A word about color. The trail is a good place for color. The black and white wing tips that were so popular in the '50s look positively somber next to this generation of earth pads. Nike, Hi-Tec, Tecnica U.S.A. and others produce boots that, even standing still, look like Gregory Hines is dancing in them.
The Danner Light was an early entry as a leather/Cordura-cloth hybrid with a thick layer of cushioning foam between soleboard and Vibram sole. Still available, it is a serious, comfortable boot (full-grain leather, Cordura cloth, steel shank, Vibram sole)
The hiking market has changed over the last few years. More people are walking, but they are day hiking, not packing in for a week. These weekend warriors are willing to pay for support and comfort in a boot. Fewer walkers are prepared to invest in the pain of breaking in a pair of cowhide brutes. The trail-shoe field has bloomed with the number of walkers and your feet can find fast and faithful friends for a modest sum if you look for a few basic virtues.
The most important factor in your boot is the fit. Take the socks you intend to wear on the trail and have the boot fitted by a professional. It's your fit and your trail and it will be your blister. If the boot you want isn't available in your width, don't get it. Fit is everything. The new generation of boots should fit without break-in; if it doesn't fit in the store it will never fit.
Your boot should be stable. It must maintain its structural integrity through bad terrain. It should have either a single, thick soleboard or a bonded or stitched double soleboard for torsional rigidity. If you are going to walk where cars can't go, it must have a steel shank (it's possible that fiberglass shanks work, as well); this shank is the backbone, the rock beater and the reason why running shoes and sneakers are tiring in rough country. The shank prevents your foot from straining to bend down over the sole.
Insist on sturdy heel and toe counters inside and out: These protect the most vulnerable parts of your foot from rock stubs, and they add roll stability.
Your boot should have a foot bed—an anatomically contoured insole that cradles your dogs scientifically and stabilizes them against the ground plane; in a well-fitted shoe the laces require less tension to keep the toes from jamming forward.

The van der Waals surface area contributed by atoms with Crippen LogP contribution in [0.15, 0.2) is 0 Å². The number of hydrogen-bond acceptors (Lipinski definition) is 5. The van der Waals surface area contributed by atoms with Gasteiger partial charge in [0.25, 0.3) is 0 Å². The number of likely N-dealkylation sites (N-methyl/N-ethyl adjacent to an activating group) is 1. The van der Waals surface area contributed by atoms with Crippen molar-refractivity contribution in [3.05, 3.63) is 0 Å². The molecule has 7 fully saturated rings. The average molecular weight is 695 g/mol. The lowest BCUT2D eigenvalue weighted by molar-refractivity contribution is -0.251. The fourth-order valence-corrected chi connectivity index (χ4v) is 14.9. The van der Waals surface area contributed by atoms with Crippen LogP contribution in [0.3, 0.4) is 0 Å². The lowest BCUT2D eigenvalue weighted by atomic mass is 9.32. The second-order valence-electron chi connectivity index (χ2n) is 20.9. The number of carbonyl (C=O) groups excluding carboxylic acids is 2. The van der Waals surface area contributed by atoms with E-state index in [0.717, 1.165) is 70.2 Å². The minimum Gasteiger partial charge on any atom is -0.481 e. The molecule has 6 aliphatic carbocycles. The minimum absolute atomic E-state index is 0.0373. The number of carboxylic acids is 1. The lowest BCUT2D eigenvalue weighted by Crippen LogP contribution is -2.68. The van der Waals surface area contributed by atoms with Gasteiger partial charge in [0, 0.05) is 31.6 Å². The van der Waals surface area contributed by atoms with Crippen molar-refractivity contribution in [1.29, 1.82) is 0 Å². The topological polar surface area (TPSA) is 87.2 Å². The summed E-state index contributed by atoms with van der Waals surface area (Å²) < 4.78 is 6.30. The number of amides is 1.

The midsole of a new boot should be of shock-absorbing material, usually foam, but not too squishy; once again, stability is on the line.
And now the point of contact. Maine loggers preferred caulks, chisel-bladed nails that were hell on mahogany stairs. In the same way, good trail soles will not be popular in the kitchen, because the most durable material for soles is carbon-filled rubber. It holds up admirably to rocks and wear but leaves skid marks on the kitchen floor. Life's a bitch, isn't it? The tread pattern has become a cause with some environmentalists who would prefer that you use shallow treads that do not scar the trail surface and leave it vulnerable to erosion. It is fortunate that many new patterns seem to have a robust grip, to be trail-friendly and have nonloading (dirt-repelling) advantages.
Hi-Tec makes a serious line of footgear for mountain biking, running and even squash. Its mainstays, though, are hiking boots. The company introduced the Sierra Sneaker, a light canvas and rubber day hiker, in the late '70s. Its present line of more intricately engineered pieces are admirable: The Class V Suede is a sturdy waterproof boot for wet trails; it is light, comfortable and surprisingly cool, utilizing a Dutch vapor-permeable waterproofing called Sympatex. The Hi-Tec Mt. Whitney is a handsome and rugged suede and nylon boot, the top of the company's line. Its women's boots, the Sherpa and the Prism, have the same colorful plumage of the men's line and were designed with equal expectation of hard use, but are sewn on women's lasts. All Hi-Tec's boots have steel shanks and stiff counters, good foot beds and high-carbon rubber soles.
Many hybrid boots are manufactured in Korea. Others, Rocky Boots, for example, are made in the United States.
Hybrid boots are not as stiff as leather boots and have almost no "form memory." The breaking-in process was once a communication between your feet and the leather, storing your foot forms in the shape of the boots. Without that memory the lacing of the boots becomes more critical. Speed laces encourage a general shift in tensions over a short time. (Now here is a quandary: Having had Copernicus, Newton, Albert Einstein, Isambard Kingdom Brunei, Wernher von Braun and Jim Henson, why don't we have a better closure system for shoes than bits of string?)
With the new generation of boots you may find it necessary to listen more carefully to your feet, to take time to loosen, re-tension and retie your laces often through a hike.
There are many fine boots being made by Merrell, Vasque, Tecnica, Wolverine, L.L. Bean and others. There are also many good European manufacturers. A caution, however, on the European last: It tends to be small through the toe and looser in the ankle, though many European boot makers are now using a special American last for export.
The key is comfort. There is no longer a reason for anyone to have hot, aching dogs on the trail. Technology has come to walk with us. Choose a good manufacturer and carefully fit yourself with a boot that suits your feet, those beleaguered supporters of the opposable thumb.
Jan Adkins, former art director at National Geographic, is a freelance writer and illustrator living in Washington, D.C.